SONY ADDS FIRST LCD PRODUCTS TO PROFESSIONAL DISPLAY LINE UP

Oct 06, 2004

Flat Panel Models Combine LCD Panel and WEGA Engine for Stunning Image Quality and Superior Performance

Sony Electronics has added two new LCD displays to its professional flat-panel line for customers, such as government, in need of displays that deliver outstanding picture performance and advanced networking options.
The new 42-inch FWD-42LX1 and 32-inch FWD-32LX1 display products deliver a 1366 x 768 resolution and over one billion colors reproduction for outstanding image quality. With a 16 millisecond response time, streaming video content appears crystal clear.

"Our award-winning line up of professional displays continues to expand to meet the changing needs of our customers," said Jim Neal, general manager of Sony's Display Marketing group. "With networking options that allow for the delivery of high quality video content and advanced panel performance with LCD technology, the FWD-42LX1 and FWD-32LX1 are perfect options for our government and corporate customers."

The new models incorporate the Sony® WEGA Engine™ system, a digital processing system that reduces the amount of analog to digital conversions, minimizing video artifacts that can occur during the conversion. Also included is Sony's Block Noise Smoother feature to minimize video noise that can sometimes be found in 480p sources from DVD players and satellite receivers that process MPEG2 signals.

Both of the new models feature multiple component inputs, which allows up to five connections for display utilization. These connections are hidden in a rear panel with cable covers and routing for easy installation and overall clean look.

Networking Options

Another key benefit of the new displays is the ability to remotely monitor and control them and send content across a standard IP network. Sony's integrated EBS-N100 and EBS-N200 network boxes enable network status and control to monitor and troubleshoot multiple devices from a central location. Additionally, the EBS-N200 provides the ability to stream MPEG video, access the web and present remote desktop applications across a standard IP network. Customers can continuously loop feeds from internal sources, such as proprietary, in-house programming.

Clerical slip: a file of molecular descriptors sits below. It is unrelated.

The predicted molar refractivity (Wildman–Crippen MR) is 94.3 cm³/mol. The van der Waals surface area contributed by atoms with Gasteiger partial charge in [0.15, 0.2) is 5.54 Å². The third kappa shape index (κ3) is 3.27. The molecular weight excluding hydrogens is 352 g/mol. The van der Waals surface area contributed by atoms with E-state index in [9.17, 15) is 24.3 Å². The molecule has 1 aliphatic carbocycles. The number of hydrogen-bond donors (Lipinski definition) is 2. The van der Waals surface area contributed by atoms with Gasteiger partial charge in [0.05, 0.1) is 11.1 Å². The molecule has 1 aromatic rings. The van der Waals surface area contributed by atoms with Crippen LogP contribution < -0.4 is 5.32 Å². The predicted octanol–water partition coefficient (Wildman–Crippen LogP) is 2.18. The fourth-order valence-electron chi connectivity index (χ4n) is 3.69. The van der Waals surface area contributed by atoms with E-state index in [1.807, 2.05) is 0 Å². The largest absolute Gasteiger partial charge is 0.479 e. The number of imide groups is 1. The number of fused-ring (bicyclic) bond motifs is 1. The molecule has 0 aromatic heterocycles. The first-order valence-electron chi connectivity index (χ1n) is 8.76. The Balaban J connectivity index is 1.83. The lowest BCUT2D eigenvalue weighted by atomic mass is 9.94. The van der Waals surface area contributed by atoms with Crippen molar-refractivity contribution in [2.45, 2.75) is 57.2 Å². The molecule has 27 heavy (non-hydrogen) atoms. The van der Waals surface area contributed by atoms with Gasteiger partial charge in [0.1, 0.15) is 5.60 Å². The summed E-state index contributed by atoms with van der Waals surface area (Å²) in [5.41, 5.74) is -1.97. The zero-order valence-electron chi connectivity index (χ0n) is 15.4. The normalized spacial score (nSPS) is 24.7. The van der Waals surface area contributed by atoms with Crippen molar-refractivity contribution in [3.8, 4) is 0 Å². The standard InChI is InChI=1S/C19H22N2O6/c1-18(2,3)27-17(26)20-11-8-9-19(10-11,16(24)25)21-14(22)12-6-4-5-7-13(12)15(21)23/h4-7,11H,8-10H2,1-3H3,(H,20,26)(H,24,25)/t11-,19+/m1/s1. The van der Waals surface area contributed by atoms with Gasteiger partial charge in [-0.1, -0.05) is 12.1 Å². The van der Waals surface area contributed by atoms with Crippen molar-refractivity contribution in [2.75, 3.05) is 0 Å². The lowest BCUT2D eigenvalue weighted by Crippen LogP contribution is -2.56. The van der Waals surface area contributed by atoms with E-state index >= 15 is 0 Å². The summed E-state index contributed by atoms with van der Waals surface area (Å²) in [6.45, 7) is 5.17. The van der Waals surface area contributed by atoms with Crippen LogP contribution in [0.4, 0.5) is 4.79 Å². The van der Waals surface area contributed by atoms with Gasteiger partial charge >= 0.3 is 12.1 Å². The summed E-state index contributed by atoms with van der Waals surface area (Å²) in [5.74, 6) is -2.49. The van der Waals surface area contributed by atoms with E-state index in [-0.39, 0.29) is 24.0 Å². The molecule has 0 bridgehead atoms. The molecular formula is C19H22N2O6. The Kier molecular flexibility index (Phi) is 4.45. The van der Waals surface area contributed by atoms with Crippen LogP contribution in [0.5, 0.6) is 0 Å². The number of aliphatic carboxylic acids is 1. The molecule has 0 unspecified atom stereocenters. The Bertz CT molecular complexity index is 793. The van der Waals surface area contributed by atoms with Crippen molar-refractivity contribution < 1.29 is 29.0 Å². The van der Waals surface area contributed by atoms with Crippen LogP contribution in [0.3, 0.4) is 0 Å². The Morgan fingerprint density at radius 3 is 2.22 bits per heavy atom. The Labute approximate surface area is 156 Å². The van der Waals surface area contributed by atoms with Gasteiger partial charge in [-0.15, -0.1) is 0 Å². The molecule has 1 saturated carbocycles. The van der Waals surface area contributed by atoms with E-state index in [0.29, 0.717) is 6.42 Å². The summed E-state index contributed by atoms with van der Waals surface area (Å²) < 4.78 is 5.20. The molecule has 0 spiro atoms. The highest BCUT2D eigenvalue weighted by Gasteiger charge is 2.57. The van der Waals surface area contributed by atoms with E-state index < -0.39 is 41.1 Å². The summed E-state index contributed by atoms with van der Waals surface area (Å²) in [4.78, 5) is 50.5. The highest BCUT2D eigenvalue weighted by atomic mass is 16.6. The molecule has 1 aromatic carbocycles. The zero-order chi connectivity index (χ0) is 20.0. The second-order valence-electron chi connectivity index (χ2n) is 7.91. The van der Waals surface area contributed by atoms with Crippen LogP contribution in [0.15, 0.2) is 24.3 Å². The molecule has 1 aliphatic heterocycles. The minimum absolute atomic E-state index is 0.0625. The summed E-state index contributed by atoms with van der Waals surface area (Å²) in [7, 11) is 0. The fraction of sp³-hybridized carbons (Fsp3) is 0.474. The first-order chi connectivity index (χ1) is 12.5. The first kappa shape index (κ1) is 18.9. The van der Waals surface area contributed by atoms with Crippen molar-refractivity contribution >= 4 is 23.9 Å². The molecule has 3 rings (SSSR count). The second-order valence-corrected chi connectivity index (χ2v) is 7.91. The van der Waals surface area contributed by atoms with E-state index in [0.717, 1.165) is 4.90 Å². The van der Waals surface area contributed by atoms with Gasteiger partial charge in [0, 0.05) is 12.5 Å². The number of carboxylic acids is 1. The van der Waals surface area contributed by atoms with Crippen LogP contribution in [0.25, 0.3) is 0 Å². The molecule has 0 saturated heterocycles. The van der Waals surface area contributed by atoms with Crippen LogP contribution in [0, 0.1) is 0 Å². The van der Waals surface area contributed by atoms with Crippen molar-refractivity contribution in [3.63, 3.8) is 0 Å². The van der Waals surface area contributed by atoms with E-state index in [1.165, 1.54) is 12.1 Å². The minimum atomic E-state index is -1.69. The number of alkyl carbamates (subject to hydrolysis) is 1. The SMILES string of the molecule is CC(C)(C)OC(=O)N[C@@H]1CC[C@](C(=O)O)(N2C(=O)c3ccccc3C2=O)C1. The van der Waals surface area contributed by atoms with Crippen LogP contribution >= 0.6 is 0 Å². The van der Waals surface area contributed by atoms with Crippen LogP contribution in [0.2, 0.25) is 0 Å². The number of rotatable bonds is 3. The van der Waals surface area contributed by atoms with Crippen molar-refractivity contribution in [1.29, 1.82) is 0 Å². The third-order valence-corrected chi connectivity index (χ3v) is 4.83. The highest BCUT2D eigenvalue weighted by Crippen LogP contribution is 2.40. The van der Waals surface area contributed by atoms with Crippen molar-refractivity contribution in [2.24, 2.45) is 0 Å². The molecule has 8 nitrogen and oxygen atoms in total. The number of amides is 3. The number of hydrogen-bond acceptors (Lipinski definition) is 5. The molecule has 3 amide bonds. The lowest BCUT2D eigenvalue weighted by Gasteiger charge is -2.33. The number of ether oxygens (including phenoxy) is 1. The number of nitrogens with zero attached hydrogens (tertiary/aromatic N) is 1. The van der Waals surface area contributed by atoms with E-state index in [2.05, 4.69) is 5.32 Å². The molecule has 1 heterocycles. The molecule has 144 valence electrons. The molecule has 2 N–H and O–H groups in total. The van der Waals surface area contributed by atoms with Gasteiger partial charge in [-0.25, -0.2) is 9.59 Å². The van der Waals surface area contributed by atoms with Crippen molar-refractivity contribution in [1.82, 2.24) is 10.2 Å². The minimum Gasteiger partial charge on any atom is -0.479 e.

An internal network solution is also provided for these displays in the form of the BKM-FW31 networking card. The card provides network status and control functions, for use with Sony's PJNet! ™ software program (sold separately) for a centralized "command" center, which connects up to 255 networked devices including Sony's flat panel displays and LCD projectors.

Both new models feature Sony's new elegant, crystal-like design and are available in three colors (pearl white, cool silver and black).

The FWD-32LX1 and FWD-42LX1 displays will be available in December for about $4,000 and $7,700 respectively.

Explore further: Just whose Internet is it? New federal rules may answer that

add to favorites email to friend print save as pdf

Related Stories

TV makers design for streaming video to stay relevant

Jan 06, 2015

Does anyone just watch TV anymore? The dramatic shift toward online and mobile viewing is driving television set makers to design as much for streaming video as for watching broadcast or cable channels.

Sony Digital Paper offers 12.6-ounce business rewrite

Mar 29, 2014

(Phys.org) —Sony announced Thursday that its Digital Paper device will be available in May through a select group of Worldox agents, priced at $1,100. The product is intended for professionals catching ...

Sony forecasts $2B loss as smartphones lag (Update)

Sep 17, 2014

Sony expects its annual loss to swell to $2 billion and has canceled dividends for the first time in more than half a century after writing down the value of its troubled smartphone business.

Tokyo Game Show: On the hunt for the next Minecraft

Sep 16, 2014

The staggering $2.5 billion that Microsoft has just shelled out for Minecraft and its quirky graphics will be foremost in developers' minds at the Tokyo Game Show this week, where simple yet immersive games ...

Designing exascale computers

Jul 23, 2014

"Imagine a heart surgeon operating to repair a blocked coronary artery. Someday soon, the surgeon might run a detailed computer simulation of blood flowing through the patient's arteries, showing how millions ...

Recommended for you

Aircraft set for minute-by-minute tracking

Jan 31, 2015

All commercial flights worldwide could soon send out an automated signal every minute in times of distress to help rescuers find downed aircraft more easily.

User comments : 0

Please sign in to add a comment. Registration is free, and takes less than a minute. Read more

Click here to reset your password.
Sign in to get notified via email when new comments are made.